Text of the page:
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Prevention of Mosquito-borne Diseases

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Title: Prevention of Mosquito-borne Diseases


1
Prevention of Mosquito-borne Diseases
Central Health Education Unit June 2007
2
Mosquito-borne diseases
  • Common mosquito-borne diseases
  • Prevention of mosquito-borne diseases
  • Work of the Government
  • Personal Protection
  • Elimination of Mosquitoes

3
Common mosquito-borne diseases
  • Dengue Fever
  • Japanese Encephalitis
  • Malaria

4
Dengue Fever
5
Dengue Fever statistical data
Note Dengue Fever became a notifiable disease
since March 1994
6
Dengue Fever - Introduction
  • Etiological agent
  • Dengue viruses (DEN-1, DEN-2, DEN-3 and DEN-4) -
    flaviviruses
  • Principal vector
  • Aedes albopictus
  • Aedes aegypti

Source of photo Food and Environmental
Department
7
Dengue Fever Habitual Behaviour of Aedes
Albopictus
  • Usually breed in stagnant water
  • Usually active in dark or shaded places outdoors,
    but indoor activity is also possible
  • Distance of flightless than 100 meter
  • Most active 2 hours before sunset (5-6pm) and
    morning (8-9am)

Source of photo Food and Environmental
Department
8
Dengue Fever Mode of Transmission
Infected person
Dengue fever is not spread by contact with
infected persons.
9
Dengue Fever - Symptoms
  • Fever continuous for 3 to 7 days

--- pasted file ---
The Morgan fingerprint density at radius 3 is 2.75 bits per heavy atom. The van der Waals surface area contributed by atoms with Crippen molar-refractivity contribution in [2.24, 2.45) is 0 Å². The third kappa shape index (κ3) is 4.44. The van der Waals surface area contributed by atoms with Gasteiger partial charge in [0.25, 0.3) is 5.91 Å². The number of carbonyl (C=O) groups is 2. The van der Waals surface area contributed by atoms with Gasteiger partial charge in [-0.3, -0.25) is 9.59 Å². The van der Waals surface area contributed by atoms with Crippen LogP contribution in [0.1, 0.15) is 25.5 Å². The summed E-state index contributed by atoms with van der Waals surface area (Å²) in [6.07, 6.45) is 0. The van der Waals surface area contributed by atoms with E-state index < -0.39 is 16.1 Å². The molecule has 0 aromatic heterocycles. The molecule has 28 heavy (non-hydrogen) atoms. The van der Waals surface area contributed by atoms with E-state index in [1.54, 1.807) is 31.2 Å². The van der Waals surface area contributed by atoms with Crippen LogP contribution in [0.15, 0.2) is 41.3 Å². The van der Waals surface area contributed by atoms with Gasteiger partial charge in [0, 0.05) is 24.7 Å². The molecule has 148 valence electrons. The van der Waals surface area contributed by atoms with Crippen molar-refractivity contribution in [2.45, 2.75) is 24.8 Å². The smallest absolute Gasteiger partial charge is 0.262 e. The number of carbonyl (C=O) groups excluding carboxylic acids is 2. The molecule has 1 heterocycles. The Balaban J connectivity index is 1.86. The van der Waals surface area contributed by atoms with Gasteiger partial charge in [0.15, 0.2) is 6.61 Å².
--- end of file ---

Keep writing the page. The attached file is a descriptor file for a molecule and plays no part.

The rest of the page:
• Severe headache
  • Joint pain, muscle pain, pain behind eyeballs
  • Nausea, vomiting, and rash
  • In very rare cases, the condition may worsen into
    dengue haemorrhagic fever, leading to internal
    bleeding, shock, or even death.

10
Dengue Fever - Treatment
  • At present, no specific drug that can treat
    dengue fever effectively.
  • Patient should be isolated in a mosquito-free
    environment to prevent the spread of disease

11
Treatment (1)
  • Patients infected with classical dengue usually
    recovers in 1 to 2 weeks
  • For serious cases, supportive treatments are
    provided by hospitals
  • If you suspect that you have dengue fever, you
    should seek medical treatment promptly

12
Treatment (2)
  • For high fever, wipe the body with warm water and
    proper use of anti-fever drugs can relieve the
    fever
  • Dont take aspirin-containing drugs because they
    worsen the haemorrhage

13
Dengue fever patients immunity
  • Immunity is gained against that serotype
    after recovery from its infection. However, no
    effective protection is conferred against
    infection by the other three serotypes.
  • If the patient is infected with the other three
    different serotypes, it will increase the risk of
    getting haemorrhagic fever.

14
Japanese Encephalitis